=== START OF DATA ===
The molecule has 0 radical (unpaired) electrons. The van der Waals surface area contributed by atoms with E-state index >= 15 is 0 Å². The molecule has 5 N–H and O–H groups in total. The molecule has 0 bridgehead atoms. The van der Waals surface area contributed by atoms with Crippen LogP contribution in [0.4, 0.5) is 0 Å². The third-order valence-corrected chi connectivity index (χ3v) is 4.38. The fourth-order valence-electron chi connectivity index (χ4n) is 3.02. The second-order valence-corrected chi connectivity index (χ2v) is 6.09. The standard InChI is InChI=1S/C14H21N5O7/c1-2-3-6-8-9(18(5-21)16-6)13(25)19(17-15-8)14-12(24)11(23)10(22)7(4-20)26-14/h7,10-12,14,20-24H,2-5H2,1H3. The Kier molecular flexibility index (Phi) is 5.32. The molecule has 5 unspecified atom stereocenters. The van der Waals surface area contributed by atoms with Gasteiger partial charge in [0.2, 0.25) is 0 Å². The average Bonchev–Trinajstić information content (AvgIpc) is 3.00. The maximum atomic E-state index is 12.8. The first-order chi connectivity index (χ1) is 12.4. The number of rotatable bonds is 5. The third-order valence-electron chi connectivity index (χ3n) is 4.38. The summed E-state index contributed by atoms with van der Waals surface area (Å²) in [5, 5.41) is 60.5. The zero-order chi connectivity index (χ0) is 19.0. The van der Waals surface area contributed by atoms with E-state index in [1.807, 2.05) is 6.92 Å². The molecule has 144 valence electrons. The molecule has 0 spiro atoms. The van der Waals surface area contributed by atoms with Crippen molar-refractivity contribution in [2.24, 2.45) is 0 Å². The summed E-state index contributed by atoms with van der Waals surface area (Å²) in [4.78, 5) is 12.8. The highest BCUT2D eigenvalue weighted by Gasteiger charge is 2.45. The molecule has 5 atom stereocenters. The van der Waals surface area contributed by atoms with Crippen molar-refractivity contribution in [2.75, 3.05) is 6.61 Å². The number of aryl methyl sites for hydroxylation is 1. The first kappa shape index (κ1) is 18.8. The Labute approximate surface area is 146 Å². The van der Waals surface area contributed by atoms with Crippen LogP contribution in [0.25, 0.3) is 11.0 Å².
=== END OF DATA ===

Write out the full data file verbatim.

The molecule has 0 radical (unpaired) electrons. The van der Waals surface area contributed by atoms with E-state index >= 15 is 0 Å². The molecule has 5 N–H and O–H groups in total. The molecule has 0 bridgehead atoms. The van der Waals surface area contributed by atoms with Crippen LogP contribution in [0.4, 0.5) is 0 Å². The third-order valence-corrected chi connectivity index (χ3v) is 4.38. The fourth-order valence-electron chi connectivity index (χ4n) is 3.02. The second-order valence-corrected chi connectivity index (χ2v) is 6.09. The standard InChI is InChI=1S/C14H21N5O7/c1-2-3-6-8-9(18(5-21)16-6)13(25)19(17-15-8)14-12(24)11(23)10(22)7(4-20)26-14/h7,10-12,14,20-24H,2-5H2,1H3. The Kier molecular flexibility index (Phi) is 5.32. The molecule has 5 unspecified atom stereocenters. The van der Waals surface area contributed by atoms with Gasteiger partial charge in [0.2, 0.25) is 0 Å². The average Bonchev–Trinajstić information content (AvgIpc) is 3.00. The maximum atomic E-state index is 12.8. The first-order chi connectivity index (χ1) is 12.4. The number of rotatable bonds is 5. The third-order valence-electron chi connectivity index (χ3n) is 4.38. The summed E-state index contributed by atoms with van der Waals surface area (Å²) in [5, 5.41) is 60.5. The zero-order chi connectivity index (χ0) is 19.0. The van der Waals surface area contributed by atoms with E-state index in [1.807, 2.05) is 6.92 Å². The molecule has 144 valence electrons. The molecule has 0 spiro atoms. The van der Waals surface area contributed by atoms with Crippen molar-refractivity contribution in [2.24, 2.45) is 0 Å². The summed E-state index contributed by atoms with van der Waals surface area (Å²) in [4.78, 5) is 12.8. The highest BCUT2D eigenvalue weighted by Gasteiger charge is 2.45. The molecule has 5 atom stereocenters. The van der Waals surface area contributed by atoms with Crippen molar-refractivity contribution in [2.75, 3.05) is 6.61 Å². The number of aryl methyl sites for hydroxylation is 1. The first kappa shape index (κ1) is 18.8. The Labute approximate surface area is 146 Å². The van der Waals surface area contributed by atoms with Crippen LogP contribution in [0.25, 0.3) is 11.0 Å².